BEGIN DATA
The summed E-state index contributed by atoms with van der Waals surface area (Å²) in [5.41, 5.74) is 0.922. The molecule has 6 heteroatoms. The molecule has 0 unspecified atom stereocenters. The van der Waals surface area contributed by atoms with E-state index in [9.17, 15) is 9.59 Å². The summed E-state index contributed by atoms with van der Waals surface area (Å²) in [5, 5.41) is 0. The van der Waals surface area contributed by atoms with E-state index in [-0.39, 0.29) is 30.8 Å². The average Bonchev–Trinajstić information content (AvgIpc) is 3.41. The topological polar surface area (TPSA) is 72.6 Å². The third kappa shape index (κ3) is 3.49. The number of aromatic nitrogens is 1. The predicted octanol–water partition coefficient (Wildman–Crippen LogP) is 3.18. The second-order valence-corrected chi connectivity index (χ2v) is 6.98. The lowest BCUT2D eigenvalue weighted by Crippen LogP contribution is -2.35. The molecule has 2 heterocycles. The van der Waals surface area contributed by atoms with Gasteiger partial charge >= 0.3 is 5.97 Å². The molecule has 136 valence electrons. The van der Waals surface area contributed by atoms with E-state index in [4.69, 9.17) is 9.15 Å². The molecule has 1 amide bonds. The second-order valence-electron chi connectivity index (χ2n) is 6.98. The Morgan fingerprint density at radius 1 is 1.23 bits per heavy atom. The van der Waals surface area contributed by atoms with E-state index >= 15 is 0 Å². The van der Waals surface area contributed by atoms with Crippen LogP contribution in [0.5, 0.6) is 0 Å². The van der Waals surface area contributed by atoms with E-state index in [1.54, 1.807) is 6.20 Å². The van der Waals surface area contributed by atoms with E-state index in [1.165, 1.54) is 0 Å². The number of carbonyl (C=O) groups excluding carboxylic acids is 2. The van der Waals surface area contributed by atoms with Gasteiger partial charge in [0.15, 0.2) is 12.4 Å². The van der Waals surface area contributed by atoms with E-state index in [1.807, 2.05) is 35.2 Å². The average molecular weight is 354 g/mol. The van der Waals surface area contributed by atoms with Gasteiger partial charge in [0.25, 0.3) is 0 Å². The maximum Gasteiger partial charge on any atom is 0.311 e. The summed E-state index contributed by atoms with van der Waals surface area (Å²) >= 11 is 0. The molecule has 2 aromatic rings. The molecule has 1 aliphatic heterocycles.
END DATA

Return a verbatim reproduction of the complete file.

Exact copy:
The summed E-state index contributed by atoms with van der Waals surface area (Å²) in [5.41, 5.74) is 0.922. The molecule has 6 heteroatoms. The molecule has 0 unspecified atom stereocenters. The van der Waals surface area contributed by atoms with E-state index in [9.17, 15) is 9.59 Å². The summed E-state index contributed by atoms with van der Waals surface area (Å²) in [5, 5.41) is 0. The van der Waals surface area contributed by atoms with E-state index in [-0.39, 0.29) is 30.8 Å². The average Bonchev–Trinajstić information content (AvgIpc) is 3.41. The topological polar surface area (TPSA) is 72.6 Å². The third kappa shape index (κ3) is 3.49. The number of aromatic nitrogens is 1. The predicted octanol–water partition coefficient (Wildman–Crippen LogP) is 3.18. The second-order valence-corrected chi connectivity index (χ2v) is 6.98. The lowest BCUT2D eigenvalue weighted by Crippen LogP contribution is -2.35. The molecule has 2 heterocycles. The van der Waals surface area contributed by atoms with Gasteiger partial charge >= 0.3 is 5.97 Å². The molecule has 136 valence electrons. The van der Waals surface area contributed by atoms with E-state index in [4.69, 9.17) is 9.15 Å². The molecule has 1 amide bonds. The second-order valence-electron chi connectivity index (χ2n) is 6.98. The Morgan fingerprint density at radius 1 is 1.23 bits per heavy atom. The van der Waals surface area contributed by atoms with E-state index >= 15 is 0 Å². The van der Waals surface area contributed by atoms with Crippen LogP contribution in [0.5, 0.6) is 0 Å². The van der Waals surface area contributed by atoms with E-state index in [1.54, 1.807) is 6.20 Å². The van der Waals surface area contributed by atoms with E-state index in [1.165, 1.54) is 0 Å². The number of carbonyl (C=O) groups excluding carboxylic acids is 2. The van der Waals surface area contributed by atoms with Gasteiger partial charge in [0.15, 0.2) is 12.4 Å². The van der Waals surface area contributed by atoms with E-state index in [1.807, 2.05) is 35.2 Å². The average molecular weight is 354 g/mol. The van der Waals surface area contributed by atoms with Gasteiger partial charge in [0.25, 0.3) is 0 Å². The maximum Gasteiger partial charge on any atom is 0.311 e. The summed E-state index contributed by atoms with van der Waals surface area (Å²) >= 11 is 0. The molecule has 2 aromatic rings. The molecule has 1 aliphatic heterocycles.